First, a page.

Barrier: I have a health problem (diabetes, heart disease, asthma, arthritis) that I do not want to make worse.

Solutions:

Talk with your health care professional. Most health problems are helped by physical activity. Find out what physical activities you can safely do and follow advice about length and intensity of workouts.

Start slowly. Take it easy at first and see how you feel before trying more challenging workouts. Stop if you feel out of breath, dizzy, faint, or nauseated, or if you have pain.

Barrier: I have an injury and do not know what physical activities, if any, I can do.

Solutions:

Talk with your health care professional. Ask your physician or physical therapist about what physical activities you can safely perform. Follow advice about length and intensity of workouts.

Start slowly. Take it easy at first and see how you feel before trying more challenging workouts. Stop if you feel pain.

Work with a personal trainer. A knowledgeable personal trainer should be able to help you design a fitness plan around your injury.

 


What can I do to break through my roadblocks?

What are the top two or three roadblocks to physical activity that you face? What can you do to break through these barriers? Write down a list of the barriers you face and solutions you can use to overcome them.

What’s next?

You have thought about ways to beat your roadblocks to physical activity. Now, create your road map for adding physical activity to your days in the following three steps.

1. Know your goal.

Set up short-term goals, like walking 10 minutes a day, 3 days a week, and try to build up to at least 30 minutes of moderate-intensity physical activity on most days of the week—or preferably, every day of the week. Moderate-intensity physical activity makes you breathe harder, but you should still have enough breath to carry on a conversation. You may need to be physically active for more than 30 minutes a day to help you lose and keep off extra weight.

Track your progress by writing down your goals and what you have done each day, including the type of activity and how long you spent doing it. Seeing your progress in black-and-white can help keep you motivated.

2. See your health care provider if necessary.

If you are a man and over age 40 or a woman and over age 50, or have a chronic health problem such as heart disease, high blood pressure, diabetes, osteoporosis, or obesity, talk to your health care provider before starting a vigorous physical activity program. You do not need to talk to your provider before starting an activity like walking.

3. Answer questions about how physical activity will fit into your life.

Think about answers to the following four questions. You can write your answers down on a sheet of paper. Your answers will be your road map to your physical activity program.

What physical activities will you do? List the activities you would like to do, such as walking, energetic yard work or housework, joining a sports league, exercising with a video, dancing, swimming, bicycling, or taking a class at a fitness or community center. Think about sports or other activities that you enjoyed doing when you were younger. Could you enjoy one of these activities again?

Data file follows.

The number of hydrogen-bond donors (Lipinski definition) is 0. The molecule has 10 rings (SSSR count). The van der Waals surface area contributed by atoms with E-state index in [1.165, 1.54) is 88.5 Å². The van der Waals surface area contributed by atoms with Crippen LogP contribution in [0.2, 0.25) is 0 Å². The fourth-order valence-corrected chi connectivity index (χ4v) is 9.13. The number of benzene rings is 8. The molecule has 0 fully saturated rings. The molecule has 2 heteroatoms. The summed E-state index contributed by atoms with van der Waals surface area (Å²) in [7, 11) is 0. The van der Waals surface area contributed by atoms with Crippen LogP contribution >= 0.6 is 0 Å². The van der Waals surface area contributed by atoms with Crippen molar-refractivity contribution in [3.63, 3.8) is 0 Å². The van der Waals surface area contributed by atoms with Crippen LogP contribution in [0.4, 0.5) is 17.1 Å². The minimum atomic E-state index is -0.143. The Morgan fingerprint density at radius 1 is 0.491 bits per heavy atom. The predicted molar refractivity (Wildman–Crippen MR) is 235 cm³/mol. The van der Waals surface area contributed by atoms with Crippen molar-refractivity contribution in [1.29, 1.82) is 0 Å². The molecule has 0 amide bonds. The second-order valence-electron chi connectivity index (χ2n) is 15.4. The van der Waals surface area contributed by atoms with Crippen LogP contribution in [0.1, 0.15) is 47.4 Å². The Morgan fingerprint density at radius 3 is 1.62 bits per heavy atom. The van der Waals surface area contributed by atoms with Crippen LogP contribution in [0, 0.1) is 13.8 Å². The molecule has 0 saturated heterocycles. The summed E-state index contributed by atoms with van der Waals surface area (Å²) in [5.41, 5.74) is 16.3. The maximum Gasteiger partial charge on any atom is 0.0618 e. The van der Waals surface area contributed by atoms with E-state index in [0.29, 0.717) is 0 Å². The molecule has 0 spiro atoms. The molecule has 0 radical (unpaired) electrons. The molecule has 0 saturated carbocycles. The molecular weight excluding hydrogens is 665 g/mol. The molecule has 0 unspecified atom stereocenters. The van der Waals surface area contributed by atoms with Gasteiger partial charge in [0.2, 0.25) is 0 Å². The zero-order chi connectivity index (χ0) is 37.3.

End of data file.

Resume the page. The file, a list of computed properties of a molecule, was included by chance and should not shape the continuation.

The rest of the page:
When will you be physically active? List the days and times you could do each activity on your list, such as first thing in the morning, during lunch break from work, after dinner, or on Saturday afternoon. Look at your calendar or planner to find the days and times that work best.

Who will remind you to get off the couch? List the people—your spouse, sibling, parent, or friends—who can support your efforts to become physically active. Give them ideas about how they could be supportive, like offering encouraging words, watching your kids, or working out with you.

When will you start your physical activity program? Set a date when you will start getting active. The date might be the first meeting of an exercise class you have signed up for, or a date you will meet a friend for a walk. Write the date on your calendar. Then stick to it. Before you know it, physical activity will become a regular part of your life.

Additional Resources

For more ideas about how physical activity can help you control your weight, read WIN’s fact sheet Physical Activity and Weight Control.

If you are looking for tips about eating well and adding physical activity to your life, read Healthy Eating and Physical Activity Across Your Lifespan: Tips for Adults from WIN. Available in English and Spanish.

For tips about starting a walking program, read Walking . . . A Step in the Right Direction from WIN. Available in English and Spanish. To find out about walking groups in your area, visit the American Volkssport Association’s website at www.ava.org. If you are already the member of a walking group, you may be interested to learn about America on the Move, a national initiative that encourages active living and healthy eating. Information for walking groups is posted on the initiative’s website at www.americaonthemove.org.

If you are a very large person and want to get fit, read Active at Any Size from WIN.

Weight-control Information Network
1 WIN Way
Bethesda, MD 20892-3665
Phone: (202) 828-1025
Toll-free number: 1-877-946-4627
Fax: (202) 828-1028
Email: win@info.niddk.nih.gov

 


NIH Publication No. 06-5578
January 2006